Now that we are in the last week of the year, every one has their list of tops out for the year. I feel obligated to set them straight on the top GLBT stories of the year.
It has been a great year on many fronts for equality but with each step forward, the enemies of progress seem to attack harder. There is no doubt that this has been a banner year for the GLBT community. The Prop 8 case is progressing nicely. New Yorkers were given the right to marry, and the MSM started giving serious coverage to bullying and teen suicides. Even in the local Tampa Bay market, the Tampa Bay Rays did an “It gets better” video that I got to work doing tech support.
In my mind the top two stories for they year occurred in December. First was that for the first time in memory, the prestige of the United States Department of Justice argued in federal court in favor of equality for gays and lesbians.
The Department of Justice sent one of its top lawyers to federal court in San Francisco to argue that the Defense of Marriage Act’s federal definition of marriage unconstitutionally limits Karen Golinski’s ability to secure health insurance for her wife. Assistant Attorney General Tony West, the head of the civil division of DOJ, appeared in court to argue DOJ’s position. People in the courtroom reported, “Judge White thanked the DOJ for having sent the head of the civil division” to argue the case himself, adding that it made “a statement of the significance that DOJ and the administration place on this question.”
As an attorney myself, I can tell you that this was an exciting moment. For the first time we were given more than lip service and the weight of the Department of Justice was behind full equality. Just to be clear here, the adversary in this case is the Republican leadership of the House of Representatives. John Boehner’s Bipartisan Legal Advisory Group (BLAG), every Democratic voted against this, so it is not really bipartisan.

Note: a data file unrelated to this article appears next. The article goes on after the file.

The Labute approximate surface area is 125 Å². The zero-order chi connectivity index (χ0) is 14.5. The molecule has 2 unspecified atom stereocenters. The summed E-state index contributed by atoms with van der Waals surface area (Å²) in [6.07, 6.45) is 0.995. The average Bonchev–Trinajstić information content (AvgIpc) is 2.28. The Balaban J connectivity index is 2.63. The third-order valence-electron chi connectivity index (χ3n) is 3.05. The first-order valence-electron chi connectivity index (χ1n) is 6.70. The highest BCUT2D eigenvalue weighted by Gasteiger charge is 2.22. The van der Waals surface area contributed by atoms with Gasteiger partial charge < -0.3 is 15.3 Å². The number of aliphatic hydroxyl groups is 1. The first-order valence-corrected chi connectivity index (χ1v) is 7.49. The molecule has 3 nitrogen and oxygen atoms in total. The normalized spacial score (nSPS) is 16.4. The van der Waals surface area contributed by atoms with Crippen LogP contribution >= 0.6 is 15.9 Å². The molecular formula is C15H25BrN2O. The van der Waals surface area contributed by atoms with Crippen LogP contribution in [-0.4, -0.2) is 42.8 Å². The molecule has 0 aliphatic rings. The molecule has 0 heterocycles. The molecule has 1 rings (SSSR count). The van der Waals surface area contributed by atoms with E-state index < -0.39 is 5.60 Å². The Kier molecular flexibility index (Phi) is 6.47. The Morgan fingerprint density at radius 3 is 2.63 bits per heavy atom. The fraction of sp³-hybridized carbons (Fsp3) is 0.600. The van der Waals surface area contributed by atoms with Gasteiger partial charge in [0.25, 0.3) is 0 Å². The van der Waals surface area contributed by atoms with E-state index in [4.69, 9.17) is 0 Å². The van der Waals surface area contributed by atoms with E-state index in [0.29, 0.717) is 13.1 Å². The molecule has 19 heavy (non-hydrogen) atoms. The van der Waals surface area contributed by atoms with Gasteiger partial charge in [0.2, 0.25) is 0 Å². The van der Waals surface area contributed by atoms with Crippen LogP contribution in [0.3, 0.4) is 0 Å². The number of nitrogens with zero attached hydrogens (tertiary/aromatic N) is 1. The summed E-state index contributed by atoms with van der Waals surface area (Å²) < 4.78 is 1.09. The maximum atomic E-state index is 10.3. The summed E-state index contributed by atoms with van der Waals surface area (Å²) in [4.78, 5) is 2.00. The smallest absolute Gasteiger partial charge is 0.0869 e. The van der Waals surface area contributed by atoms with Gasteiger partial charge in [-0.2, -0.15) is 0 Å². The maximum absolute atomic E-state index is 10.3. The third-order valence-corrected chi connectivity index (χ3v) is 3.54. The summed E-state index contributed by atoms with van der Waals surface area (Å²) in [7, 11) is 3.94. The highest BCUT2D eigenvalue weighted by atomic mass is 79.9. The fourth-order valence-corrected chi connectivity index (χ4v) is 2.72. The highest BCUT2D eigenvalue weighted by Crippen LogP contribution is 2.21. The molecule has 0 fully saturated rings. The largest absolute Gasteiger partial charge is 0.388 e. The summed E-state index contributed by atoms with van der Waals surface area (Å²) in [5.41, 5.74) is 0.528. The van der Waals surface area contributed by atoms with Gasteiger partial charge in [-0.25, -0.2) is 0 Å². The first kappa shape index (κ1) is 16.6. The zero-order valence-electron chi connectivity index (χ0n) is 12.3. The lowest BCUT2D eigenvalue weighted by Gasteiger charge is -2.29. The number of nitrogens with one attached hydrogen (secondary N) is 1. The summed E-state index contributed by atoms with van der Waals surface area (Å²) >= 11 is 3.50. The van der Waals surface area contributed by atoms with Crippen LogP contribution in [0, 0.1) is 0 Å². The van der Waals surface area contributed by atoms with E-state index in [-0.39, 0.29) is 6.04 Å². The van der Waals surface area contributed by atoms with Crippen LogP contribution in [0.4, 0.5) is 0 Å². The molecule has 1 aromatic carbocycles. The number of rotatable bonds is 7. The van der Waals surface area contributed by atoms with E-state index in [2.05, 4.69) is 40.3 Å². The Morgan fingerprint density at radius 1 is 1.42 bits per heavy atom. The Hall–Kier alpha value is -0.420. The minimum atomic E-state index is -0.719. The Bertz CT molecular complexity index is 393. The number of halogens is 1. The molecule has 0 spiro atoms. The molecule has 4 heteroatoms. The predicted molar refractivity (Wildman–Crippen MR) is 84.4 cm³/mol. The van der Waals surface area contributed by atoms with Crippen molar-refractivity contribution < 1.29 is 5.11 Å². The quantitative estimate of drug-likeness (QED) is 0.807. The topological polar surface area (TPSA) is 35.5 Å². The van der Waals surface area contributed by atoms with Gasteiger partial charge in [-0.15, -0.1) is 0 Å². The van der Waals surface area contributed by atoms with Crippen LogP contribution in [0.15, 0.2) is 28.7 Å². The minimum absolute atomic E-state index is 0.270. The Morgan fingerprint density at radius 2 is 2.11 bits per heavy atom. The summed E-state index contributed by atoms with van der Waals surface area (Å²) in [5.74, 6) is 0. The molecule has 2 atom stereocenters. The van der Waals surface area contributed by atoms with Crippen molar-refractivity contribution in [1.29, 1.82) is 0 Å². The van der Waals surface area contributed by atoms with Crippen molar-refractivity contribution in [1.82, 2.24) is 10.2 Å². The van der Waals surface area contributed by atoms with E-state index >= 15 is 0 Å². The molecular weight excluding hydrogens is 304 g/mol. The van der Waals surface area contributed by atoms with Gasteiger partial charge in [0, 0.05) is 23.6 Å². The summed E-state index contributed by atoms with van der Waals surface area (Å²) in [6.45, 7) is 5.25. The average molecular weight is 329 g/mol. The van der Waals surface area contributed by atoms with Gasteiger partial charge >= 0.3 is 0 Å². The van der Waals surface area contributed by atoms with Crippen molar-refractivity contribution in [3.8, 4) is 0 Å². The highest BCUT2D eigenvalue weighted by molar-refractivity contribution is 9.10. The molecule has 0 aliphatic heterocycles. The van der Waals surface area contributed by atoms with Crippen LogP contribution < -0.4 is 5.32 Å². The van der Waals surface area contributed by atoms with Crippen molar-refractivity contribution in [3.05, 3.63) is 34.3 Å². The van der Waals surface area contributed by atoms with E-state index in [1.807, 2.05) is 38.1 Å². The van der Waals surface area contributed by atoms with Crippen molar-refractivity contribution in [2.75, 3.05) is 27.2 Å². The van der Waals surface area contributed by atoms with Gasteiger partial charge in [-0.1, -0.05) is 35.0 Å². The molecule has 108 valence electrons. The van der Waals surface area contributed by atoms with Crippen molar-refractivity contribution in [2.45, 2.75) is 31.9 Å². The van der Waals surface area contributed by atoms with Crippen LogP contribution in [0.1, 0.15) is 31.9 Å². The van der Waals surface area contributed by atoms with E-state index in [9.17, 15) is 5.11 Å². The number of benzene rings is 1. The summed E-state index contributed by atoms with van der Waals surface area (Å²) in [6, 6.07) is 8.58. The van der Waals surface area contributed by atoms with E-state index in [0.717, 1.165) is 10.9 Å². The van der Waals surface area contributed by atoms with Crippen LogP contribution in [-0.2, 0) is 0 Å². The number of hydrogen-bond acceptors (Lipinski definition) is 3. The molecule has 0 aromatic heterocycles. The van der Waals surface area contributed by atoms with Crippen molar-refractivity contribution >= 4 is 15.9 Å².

The other big story of the year in my opinion was the story and reaction to the photo of the two female sailors homecoming kiss. A NAVY tradition caught up with the repeal of the US military’s “don’t ask, don’t tell” rule yesterday when two women sailors became the first to share the coveted “first kiss” on the pier after one of them returned from 80 days at sea. The photo and story are important since it shows the immediate effect of the repeal of DADT earlier this year. The fact that ship command allowed the kiss to happen clearly shows that the leadership in behind the repeal despite personal feeling. David Bauer, the commanding officer of the USS Oak Hill, said that Gaeta and Snell’s kiss would largely be a non-event and the crew’s reaction upon learning who was selected to have the first kiss was positive. The picture was splashed on front pages of papers around the globe.
The second part of the story that makes it a big deal was the reaction of locals to the article when the first reports were made. The story first ran in the Virginian-Pilot newspaper. Virginian-Pilot managing editor Maria Carrillo said, “We’ve had some folks accuse us of losing our moral compass and there’s been stronger language than that…Honestly, I expected more vitriol.” It pointed out the distance we still have to go in changing hearts and minds. Several editors who commented on the feedback seemed to indicate that there was an age divide. They cited this statement as an example of the negative comments: “I guess I’m getting too old. My respect for those in the military just went down a notch. My God, we fell so far, so fast. No honor left, just social engineering. How utterly depressing.”
I think this shows where the movement is today in terms of demographics. In another generation this will not be an issue. All in all a fantastic change in just a few years.